SCIENCE, PHENOMENA AND THE PRESS
[The Theosophist, Vol. II, No. 10, July, 1881, pp. 218-220]
Fiat Justitia, ruat coelum is not the motto of our century. Nothing is so amusing as to watch at every fresh exposure of some tricky medium—of whom there are a good many—the attitude of the Press in general, and those time-serving editors of pseudo first-class papers—of whom there are still more—especially. In order to flatter the sympathies, and bow to the prejudices of their subscribers, they, who speak in terms of the utmost veneration of a church they often do not believe in, will, at the same time, denounce, in the most objurgatory and vituperative language, spiritualism in which they occasionally themselves believe, and Theosophy of whose tenets they know next to nothing.
Such is the present attitude of some Anglo-Indian papers in relation to the Fletcher case. The trial and sentence to hard labour of Mrs. Fletcher—who was punished for fraudulently obtaining valuables and not at all for being, or rather not being a medium—seems to have thrown some of them into ecstasies of joy. Two of them especially—one a Lahore and the other an Allahabad paper—have got quite off their balance and gone beating about the bush after those “impostors calling themselves Theosophists and Spiritualists.” (!?) We seriously doubt whether the respective editors of the two above-mentioned papers could ever hope for the high honour of being received into the company of even the flunkeys of some of our titled “Spiritualists and Theosophists” of England, whom they include in the category of “impostors.” But, as there is every probability, in the
case in hand, of a certain professional envy on their part against spiritual mediums, their irritation may have its raison d’être. The mediums “produce” while these editors “absorb” spirits. Hence—with an eye to their incurable and well-known bibacity we have to be charitable. One, who is generally as drunk as David’s sow, can hardly be made responsible for what he says. The phenomena of obsession and possession assuming most varied forms, one medium will be obsessed by “an imaginary goblin,” while another one will be possessed—by the seven fiends of drink. Hence we accuse the two “medium-editors” of gross inconsistency. For, if the public is made to credit the witty definition of that American reporter who notified the world of his discovery that “materialized spirits are but frozen whiskey,” they ought certainly to show themselves a little more grateful toward their brother mediums than they do. Leaving, however, English and Yankee-Irish editors to the tender mercies of delirium tremens and the spiritual snakes in their boots, we will broach our subject at once.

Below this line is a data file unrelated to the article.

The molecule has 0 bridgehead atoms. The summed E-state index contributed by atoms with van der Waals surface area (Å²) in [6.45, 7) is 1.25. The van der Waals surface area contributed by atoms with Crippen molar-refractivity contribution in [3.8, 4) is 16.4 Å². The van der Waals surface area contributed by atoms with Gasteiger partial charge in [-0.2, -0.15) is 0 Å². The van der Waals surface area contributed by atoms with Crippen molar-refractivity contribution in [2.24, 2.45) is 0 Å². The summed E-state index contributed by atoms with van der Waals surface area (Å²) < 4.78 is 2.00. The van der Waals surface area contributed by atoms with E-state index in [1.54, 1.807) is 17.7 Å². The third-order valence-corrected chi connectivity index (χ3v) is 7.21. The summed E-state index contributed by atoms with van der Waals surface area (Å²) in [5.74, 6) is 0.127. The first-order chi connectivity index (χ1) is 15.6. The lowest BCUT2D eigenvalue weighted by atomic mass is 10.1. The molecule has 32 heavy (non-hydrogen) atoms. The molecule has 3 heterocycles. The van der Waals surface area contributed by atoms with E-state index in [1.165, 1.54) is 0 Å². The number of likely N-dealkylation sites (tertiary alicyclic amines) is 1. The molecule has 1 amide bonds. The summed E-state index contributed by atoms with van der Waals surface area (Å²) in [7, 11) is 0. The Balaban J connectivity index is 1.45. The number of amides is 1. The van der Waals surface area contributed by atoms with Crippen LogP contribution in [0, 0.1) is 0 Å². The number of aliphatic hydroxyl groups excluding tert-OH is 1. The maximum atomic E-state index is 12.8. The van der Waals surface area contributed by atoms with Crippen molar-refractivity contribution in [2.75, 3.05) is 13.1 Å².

That spiritualism has made itself unpopular, is an undeniable fact. That its phenomena have become so, chiefly owing to claims of supernatural intervention for them, to the agency of spirits in the production of the manifestations, is as incontrovertible. But when the sceptic has once pronounced in tones of contempt the tabooed word “Spiritualism,” is there one man in ten thousand who fully realizes the meaning of that which he so abuses? Is it Spiritualism proper that is denounced? Or, that faith which professes blind belief in the communication of the living men with the spirits of their departed friends, through mediums? Or, is it only belief in the occurrence of occult phenomena that the average public so strongly objects to? Which?
And now, we are inclined to demonstrate, that were Society—Christians and materialists included—ever capable of acting with anything like impartiality, and of reasoning its antipathies before it became entirely blinded by its prejudices, spiritualism could never have become its bête noire as it now has. At all events, whether judged from its social,
or examined from its philosophical standard, it stands certainly higher than any of the sects of the “revivalists”—against which Society has nevertheless not a word to say. Since its ranks are composed chiefly of the well-educated classes, and that spiritualism was never half as aggressive offensive as we find most of the sects of dissenters, the public has no right to taboo it, as it does.
However it may be, as the policy of our paper is to present all things in their true light, we mean now to seriously analyse spiritualism. Owing to long years of study, we believe we are more competent to judge of it than those who really know nothing of it—as the native and the Anglo-Indian press for instance. On the other hand, our own theories as to the agency producing most of the phenomena being diametrically antagonistic to those of the Spiritualists—the accusation of partiality in our case can but fall to the ground. We will now show the inconsistency of the anti-Spiritualists of all classes.
If it is against “Spiritualism” proper that the public wrath waxes so hot, then every Christian who abuses it is untrue to his creed. He plays into the hands of Infidelity. Besides having been used for ages in contradistinction to that of materialism, the word spiritualism served no farther back than the first half of our century to designate the doctrines and religious life of that class of Christian mystics who believed themselves to be under the guidance of the Divine Spirit; the adjective “Spiritualist” having been always applied to those persons who spiritualized the Jewish Scriptures. In the past centuries such was the appellation given to Jacob Böhme, Madame Guyon, Miguel de Molinos and other Quietists and Mystics. In our present age it belongs by right to the Shakers of America, and even more so to the “Apostles” of the Calcutta New Dispensation, than to the lay believers in mediumistic phenomena, who—we are sorry to say, instead of spiritualizing matter, materialize Spirit. . . . As the notion stands though, the most that could be brought by orthodox Christians against modern Spiritualism is the accusation of being one of the many heretical Christian sects